Stock Market Terms:
If you want to invest or trade in Stock market, you should educate yourself with the terms that are frequently used. Here’s a mini guide that will help you through!
If you have stepped on to the world of Stock Market, then you should equip yourself with the basic knowledge of stocks and the technical terms. You can also equip yourself with the basic tools and keep a track of the market movements to take correct decisions at all times.
But before doing all that, you should have a good understand of the basic terminologies used in the stock market. Knowing these will help you navigate through the market easily.
- Agent: Your broker/brokerage firm is your agent. It will act on your behalf while buying or selling shares. Your agent will not own any of your shares.
- Ask/Offer: The ask is basically the lowest possible price an owner is willing to sell his stocks for.
- Assets: Assets are everything that an organization owns in its name, which consists of cash, equipment, vehicles, land, technology etc. Assets basically represent the wealth of a company.
- Bear Market: Any market where the stock prices keep falling consistently is a bear market.
- Bull Market: A bull market is completely opposite to the bear market and is characterized by consistent increase in stock prices.
- Beta: Beta is the measurement of the relationship between stock price of any particular stock and the movement of the entire market.
- Blue Chip Stock: Blue chip stocks are stocks of financially stable companies who provide consistent dividends over time.
- Bonds: Bonds are issued by companies or the government which act as promissory notes. It acts as a loan from you to a company or the government and you get paid back the principle amount along with interest within a stipulated time frame.
- Broker/Brokerage Firm: Brokers or brokerage firms are registered with SEBI and act as advisor for you while you purchase and sell stocks in the stock market. They do not own any stock that you buy but they charge a commission for the services that they render.
- Commodities: Commodities are the commercial products like gold, silver, oil etc. that are traded separately on the commodities platform. Apart from the products mentioned above the commodities market also enlists agricultural products and other natural resources for trading.
- Debentures: Debentures are debt instruments that are backed only by creditworthiness and reputation of the issuer. It is an unsecure form of investment and has no security in the form of physical assets or any type of collateral.
- Defensive Stock: Any stock that keeps providing stable dividends and earnings in an economic slump is termed as a defensive stock.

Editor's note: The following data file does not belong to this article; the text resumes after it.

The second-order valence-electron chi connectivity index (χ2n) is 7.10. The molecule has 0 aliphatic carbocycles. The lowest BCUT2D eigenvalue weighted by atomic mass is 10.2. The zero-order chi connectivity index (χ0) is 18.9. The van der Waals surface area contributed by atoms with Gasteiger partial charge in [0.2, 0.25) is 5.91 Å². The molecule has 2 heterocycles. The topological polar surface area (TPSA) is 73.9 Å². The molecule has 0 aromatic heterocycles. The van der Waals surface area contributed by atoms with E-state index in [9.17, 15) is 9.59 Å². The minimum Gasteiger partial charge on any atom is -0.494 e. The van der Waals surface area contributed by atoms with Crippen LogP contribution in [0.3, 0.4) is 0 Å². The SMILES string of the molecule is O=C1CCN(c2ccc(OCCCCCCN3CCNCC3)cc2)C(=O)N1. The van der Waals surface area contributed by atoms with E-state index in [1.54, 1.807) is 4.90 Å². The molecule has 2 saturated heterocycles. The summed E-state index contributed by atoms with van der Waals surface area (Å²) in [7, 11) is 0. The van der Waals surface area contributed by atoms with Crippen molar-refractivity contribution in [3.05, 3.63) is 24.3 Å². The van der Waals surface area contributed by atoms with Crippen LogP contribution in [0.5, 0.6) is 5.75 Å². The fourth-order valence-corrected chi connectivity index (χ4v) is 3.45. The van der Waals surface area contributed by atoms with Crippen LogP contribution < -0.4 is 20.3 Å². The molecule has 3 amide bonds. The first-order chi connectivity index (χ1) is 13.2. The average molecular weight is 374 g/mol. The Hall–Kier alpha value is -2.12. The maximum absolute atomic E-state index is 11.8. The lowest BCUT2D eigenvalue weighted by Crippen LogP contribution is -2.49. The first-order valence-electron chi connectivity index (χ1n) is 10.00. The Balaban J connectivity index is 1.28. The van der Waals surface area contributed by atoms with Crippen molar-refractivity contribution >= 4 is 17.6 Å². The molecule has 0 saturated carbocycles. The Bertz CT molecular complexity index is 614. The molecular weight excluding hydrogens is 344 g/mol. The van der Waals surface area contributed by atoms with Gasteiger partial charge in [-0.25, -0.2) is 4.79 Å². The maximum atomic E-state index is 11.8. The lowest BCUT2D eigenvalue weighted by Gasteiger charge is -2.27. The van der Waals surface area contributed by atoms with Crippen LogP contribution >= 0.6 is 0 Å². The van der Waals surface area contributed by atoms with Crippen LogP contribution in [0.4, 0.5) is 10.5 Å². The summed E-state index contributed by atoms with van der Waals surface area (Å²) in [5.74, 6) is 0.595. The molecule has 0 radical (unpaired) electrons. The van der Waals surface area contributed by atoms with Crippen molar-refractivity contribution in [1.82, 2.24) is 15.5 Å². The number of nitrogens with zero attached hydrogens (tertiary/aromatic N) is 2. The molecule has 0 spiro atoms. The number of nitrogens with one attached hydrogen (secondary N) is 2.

- Delta: Also referred to as the hedge ration, the delta has a range from 0 to 1 and the ratio compares the change in the price of the underlying asset to the change in the price of the derivative.
- Derivatives: Derivatives are securities whose prices are normally derived from underlying asset(s). The most common assets include stocks, bonds, currencies, market indexes, etc.
- Diversification: By diversification, you reduce the risk of your investments by spreading the risk across different industries, sectors, assets.
- Index: An index will come handy every time because it is an essential statistical measurement of the change in the economy or the security market. They have their own method of calculation and is measured using a percentage change in the base value in course of time.
- Mutual Fund: A mutual fund is a pool of money managed by financial experts who invest it in stocks, bonds, securities and improve the returns over time. Mutual funds are very good examples of diversified portfolios.
- P/E Ratio: Price to earnings ratio is ratio of the last traded share price of a certain company to the latest earnings of the company per share.
- Securities: These are transferable certificates of ownership of investment in products such as stocks, bonds, contracts etc.
- Yield: Yield is basically the measure of return on your investments in terms of percentage value. To calculate stock yield, you have to divide the current price of the share by the annual dividend paid by that company for that share.
With these terms in hand, you will be able to navigate the stock market better. Not only will it be extremely easy to understand the expert opinions, Investing and trading will become a tad easier for you as well.
Disclaimer: Investment in securities market are subject to market risks, read all the related documents carefully before investing. Please read the Risk Disclosure documents carefully before investing in Equity Shares, Derivatives, Mutual fund, and/or other instruments traded on the Stock Exchanges.
As investments are subject to market risks and price fluctuation risk, there is no assurance or guarantee that the investment objectives shall be achieved. Past performance of securities/instruments is not indicative of their future performance. This post is only for Educational purpose.